Crown to prove civil infringement before criminal offences
In Regina v Johnstone, the House of Lords has ruled that the prosecution has to prove that the use of a sign is a civil infringement under the UK Trademarks Act 1994 before proving criminal offences under the act.
The police discovered CDs of bootleg recordings of well-known performers at Robert Johnstone's house in 1997. Because the CDs bore the name of the artists whose performances were recorded and these names were registered trademarks, the police charged Johnstone with having committed criminal offences under Section 92 of the Trademarks Act.
At trial in 1999, Johnstone argued that the Crown must prove, in accordance with Sections 9 to 11 of the Trademarks Act, that he infringed the marks before deciding on the alleged offence under Section 92. Johnstone contended that his use of the performers' names on the CDs was not use as an indication of trade origin and therefore did not infringe the performers' rights under Section 11(2). The judge rejected this argument. Johnstone appealed.
The Court of Appeal (Criminal Division) allowed Johnstone's appeal, ruling that the lower court should have given him the opportunity to have his defence considered by the jury. The Crown appealed.
The House of Lords dismissed the appeal. It held that because use of a sign as an indication of trade origin is an element of the offences under Section 92, the prosecution has to prove such use. Accordingly, the House of Lords ruled that Johnstone was entitled to run the defence provided by Section 11(2) and, as this had been denied, the conviction was unsafe.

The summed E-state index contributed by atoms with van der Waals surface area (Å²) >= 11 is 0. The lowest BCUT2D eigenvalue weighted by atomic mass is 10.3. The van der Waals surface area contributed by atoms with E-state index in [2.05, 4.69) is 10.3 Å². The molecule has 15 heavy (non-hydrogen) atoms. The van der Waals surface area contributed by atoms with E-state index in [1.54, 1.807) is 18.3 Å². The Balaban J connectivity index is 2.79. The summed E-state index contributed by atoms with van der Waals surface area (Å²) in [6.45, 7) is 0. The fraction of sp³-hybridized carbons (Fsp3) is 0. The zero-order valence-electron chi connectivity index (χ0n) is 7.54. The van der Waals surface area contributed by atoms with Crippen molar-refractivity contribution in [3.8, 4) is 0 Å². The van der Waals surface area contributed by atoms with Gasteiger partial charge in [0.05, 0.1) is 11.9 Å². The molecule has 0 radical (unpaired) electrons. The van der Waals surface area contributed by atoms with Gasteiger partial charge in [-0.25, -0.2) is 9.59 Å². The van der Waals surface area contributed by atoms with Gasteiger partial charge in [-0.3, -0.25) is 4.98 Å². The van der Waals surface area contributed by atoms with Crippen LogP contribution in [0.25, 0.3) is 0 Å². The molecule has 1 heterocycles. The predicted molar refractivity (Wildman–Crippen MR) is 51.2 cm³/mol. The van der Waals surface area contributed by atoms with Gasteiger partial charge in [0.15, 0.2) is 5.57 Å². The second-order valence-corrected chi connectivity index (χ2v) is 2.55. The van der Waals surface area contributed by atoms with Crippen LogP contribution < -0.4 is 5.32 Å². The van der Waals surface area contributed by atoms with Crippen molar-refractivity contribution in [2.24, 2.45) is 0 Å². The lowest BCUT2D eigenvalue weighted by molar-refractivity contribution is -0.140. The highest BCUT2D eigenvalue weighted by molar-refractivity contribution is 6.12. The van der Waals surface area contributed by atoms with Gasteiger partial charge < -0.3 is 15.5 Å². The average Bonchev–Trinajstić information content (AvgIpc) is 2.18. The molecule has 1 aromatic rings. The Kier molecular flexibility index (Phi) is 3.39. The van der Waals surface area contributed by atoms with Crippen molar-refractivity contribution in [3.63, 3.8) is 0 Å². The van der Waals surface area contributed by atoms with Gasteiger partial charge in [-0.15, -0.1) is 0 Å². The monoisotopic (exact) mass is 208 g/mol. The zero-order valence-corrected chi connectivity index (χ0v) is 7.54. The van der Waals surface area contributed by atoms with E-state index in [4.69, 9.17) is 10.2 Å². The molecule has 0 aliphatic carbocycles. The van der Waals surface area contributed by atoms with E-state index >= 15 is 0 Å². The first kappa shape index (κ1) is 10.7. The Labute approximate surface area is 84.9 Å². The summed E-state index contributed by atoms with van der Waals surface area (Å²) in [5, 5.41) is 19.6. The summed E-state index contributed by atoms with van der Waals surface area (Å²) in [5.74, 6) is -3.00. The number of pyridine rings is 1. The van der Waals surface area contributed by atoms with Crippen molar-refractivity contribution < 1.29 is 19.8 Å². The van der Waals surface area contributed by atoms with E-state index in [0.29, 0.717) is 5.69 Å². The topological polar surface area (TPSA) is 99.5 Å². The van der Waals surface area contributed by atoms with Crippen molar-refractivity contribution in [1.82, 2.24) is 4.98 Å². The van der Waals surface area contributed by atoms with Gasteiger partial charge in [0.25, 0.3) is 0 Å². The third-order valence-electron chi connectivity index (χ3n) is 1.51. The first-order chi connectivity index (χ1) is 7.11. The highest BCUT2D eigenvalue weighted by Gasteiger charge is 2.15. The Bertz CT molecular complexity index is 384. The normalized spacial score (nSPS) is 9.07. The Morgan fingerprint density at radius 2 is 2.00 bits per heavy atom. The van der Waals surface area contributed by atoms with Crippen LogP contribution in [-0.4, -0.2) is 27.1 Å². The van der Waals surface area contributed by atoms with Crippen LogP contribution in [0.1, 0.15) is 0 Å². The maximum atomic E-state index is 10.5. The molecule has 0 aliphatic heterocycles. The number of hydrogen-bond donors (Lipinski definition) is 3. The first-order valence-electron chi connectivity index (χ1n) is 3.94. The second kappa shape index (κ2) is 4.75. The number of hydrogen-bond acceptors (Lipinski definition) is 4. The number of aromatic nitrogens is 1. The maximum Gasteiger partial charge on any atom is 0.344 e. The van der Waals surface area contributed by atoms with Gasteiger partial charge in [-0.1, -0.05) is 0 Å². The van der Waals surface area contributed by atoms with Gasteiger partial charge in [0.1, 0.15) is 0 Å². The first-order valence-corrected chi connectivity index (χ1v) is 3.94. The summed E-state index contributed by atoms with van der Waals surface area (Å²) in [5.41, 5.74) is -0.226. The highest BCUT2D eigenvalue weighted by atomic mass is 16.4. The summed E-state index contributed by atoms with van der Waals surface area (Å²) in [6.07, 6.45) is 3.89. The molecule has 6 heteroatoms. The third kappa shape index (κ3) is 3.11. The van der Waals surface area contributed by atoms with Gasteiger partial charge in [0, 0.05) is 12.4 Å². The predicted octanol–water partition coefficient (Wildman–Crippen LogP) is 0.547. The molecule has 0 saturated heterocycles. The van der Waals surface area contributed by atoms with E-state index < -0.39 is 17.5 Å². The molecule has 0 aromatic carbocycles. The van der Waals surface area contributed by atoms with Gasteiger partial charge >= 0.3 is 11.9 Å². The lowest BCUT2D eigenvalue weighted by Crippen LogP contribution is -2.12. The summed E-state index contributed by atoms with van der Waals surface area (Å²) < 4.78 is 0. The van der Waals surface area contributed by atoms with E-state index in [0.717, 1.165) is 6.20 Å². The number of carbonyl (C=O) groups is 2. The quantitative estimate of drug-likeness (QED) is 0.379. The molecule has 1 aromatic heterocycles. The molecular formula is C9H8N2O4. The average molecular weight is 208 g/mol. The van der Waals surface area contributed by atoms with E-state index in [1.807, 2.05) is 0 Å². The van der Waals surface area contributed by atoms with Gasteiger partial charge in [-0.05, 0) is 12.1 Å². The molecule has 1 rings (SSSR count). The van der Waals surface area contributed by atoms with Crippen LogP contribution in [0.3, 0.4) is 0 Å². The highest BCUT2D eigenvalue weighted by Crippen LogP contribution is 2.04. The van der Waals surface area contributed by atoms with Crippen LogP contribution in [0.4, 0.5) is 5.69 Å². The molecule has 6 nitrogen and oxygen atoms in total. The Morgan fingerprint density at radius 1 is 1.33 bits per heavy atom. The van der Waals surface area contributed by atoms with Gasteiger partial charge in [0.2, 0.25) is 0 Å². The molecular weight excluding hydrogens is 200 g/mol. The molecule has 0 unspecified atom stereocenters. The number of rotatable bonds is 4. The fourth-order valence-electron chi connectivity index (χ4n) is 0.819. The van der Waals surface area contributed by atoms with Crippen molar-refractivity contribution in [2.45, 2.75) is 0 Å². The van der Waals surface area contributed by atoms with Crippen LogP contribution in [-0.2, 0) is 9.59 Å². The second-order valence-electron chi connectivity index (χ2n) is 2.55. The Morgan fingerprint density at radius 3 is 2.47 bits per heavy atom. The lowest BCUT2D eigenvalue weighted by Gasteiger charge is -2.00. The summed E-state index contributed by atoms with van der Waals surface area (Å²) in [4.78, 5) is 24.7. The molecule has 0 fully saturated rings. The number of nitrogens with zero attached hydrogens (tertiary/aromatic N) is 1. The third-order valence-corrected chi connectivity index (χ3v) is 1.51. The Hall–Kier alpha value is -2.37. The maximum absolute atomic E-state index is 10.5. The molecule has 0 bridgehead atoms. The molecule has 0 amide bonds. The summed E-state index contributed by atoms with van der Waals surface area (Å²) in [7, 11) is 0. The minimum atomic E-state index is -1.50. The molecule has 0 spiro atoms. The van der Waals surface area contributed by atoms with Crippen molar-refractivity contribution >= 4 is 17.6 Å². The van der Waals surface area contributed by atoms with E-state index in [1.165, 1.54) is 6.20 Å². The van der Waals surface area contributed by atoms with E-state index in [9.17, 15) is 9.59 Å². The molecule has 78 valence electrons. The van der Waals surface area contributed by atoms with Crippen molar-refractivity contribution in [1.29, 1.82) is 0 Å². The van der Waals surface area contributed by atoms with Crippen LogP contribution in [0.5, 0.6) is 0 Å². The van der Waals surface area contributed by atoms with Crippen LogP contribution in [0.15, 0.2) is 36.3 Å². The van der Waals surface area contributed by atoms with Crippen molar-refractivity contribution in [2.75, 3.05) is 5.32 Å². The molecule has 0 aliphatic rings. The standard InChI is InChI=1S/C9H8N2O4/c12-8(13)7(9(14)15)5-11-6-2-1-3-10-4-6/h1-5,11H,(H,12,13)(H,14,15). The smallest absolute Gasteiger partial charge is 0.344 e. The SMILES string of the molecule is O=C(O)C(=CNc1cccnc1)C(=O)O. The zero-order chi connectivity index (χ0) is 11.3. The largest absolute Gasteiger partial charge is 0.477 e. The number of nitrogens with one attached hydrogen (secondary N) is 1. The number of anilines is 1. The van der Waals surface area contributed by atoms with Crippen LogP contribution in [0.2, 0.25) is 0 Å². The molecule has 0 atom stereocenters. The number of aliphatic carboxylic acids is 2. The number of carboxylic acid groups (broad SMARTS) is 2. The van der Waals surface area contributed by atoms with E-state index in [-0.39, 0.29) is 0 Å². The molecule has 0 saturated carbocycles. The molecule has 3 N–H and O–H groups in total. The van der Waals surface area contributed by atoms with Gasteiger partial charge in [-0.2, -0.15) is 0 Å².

Examining the facts of the case, the House of Lords concluded that the use of the performers' names on the CDs was not trademark use. It found that if (i) the name of an artist or group affixed to a CD and displayed on the packaging is exclusively an indication of the performer's name, and (ii) the use of the performer's name is not likely to be understood as indicating any other connection between the performer and the CD, then such use is not an indication of trade origin of the CD itself. Whether particular labelling and packaging satisfies this test, and consequently are innocuous for trademark purposes, is a question of fact in each case.
In reaching its conclusions, the House of Lords had the benefit of the European Court of Justice's judgment in Arsenal v Reed (although it did not refer to the judgment of the Court of Appeal in the same case). The House of Lords referred to the Arsenal decision as (i) re-affirming the purpose of a trademark as a guarantee of trade origin, and (ii) confirming that the exercise of the right is reserved to cases where the third party's use of the mark "is liable to affect" that purpose. However, it reached a different conclusion of fact in relation to a fairly similar use of trademarks on goods sold, or intended for sale, otherwise than under the authority of the mark owners.
For a discussion of the Arsenal Case, see Arsenal win on the replay.
Mark Lubbock, Ashurst Morris Crisp, London
Copyright © Law Business ResearchCompany Number: 03281866 VAT: GB 160 7529 10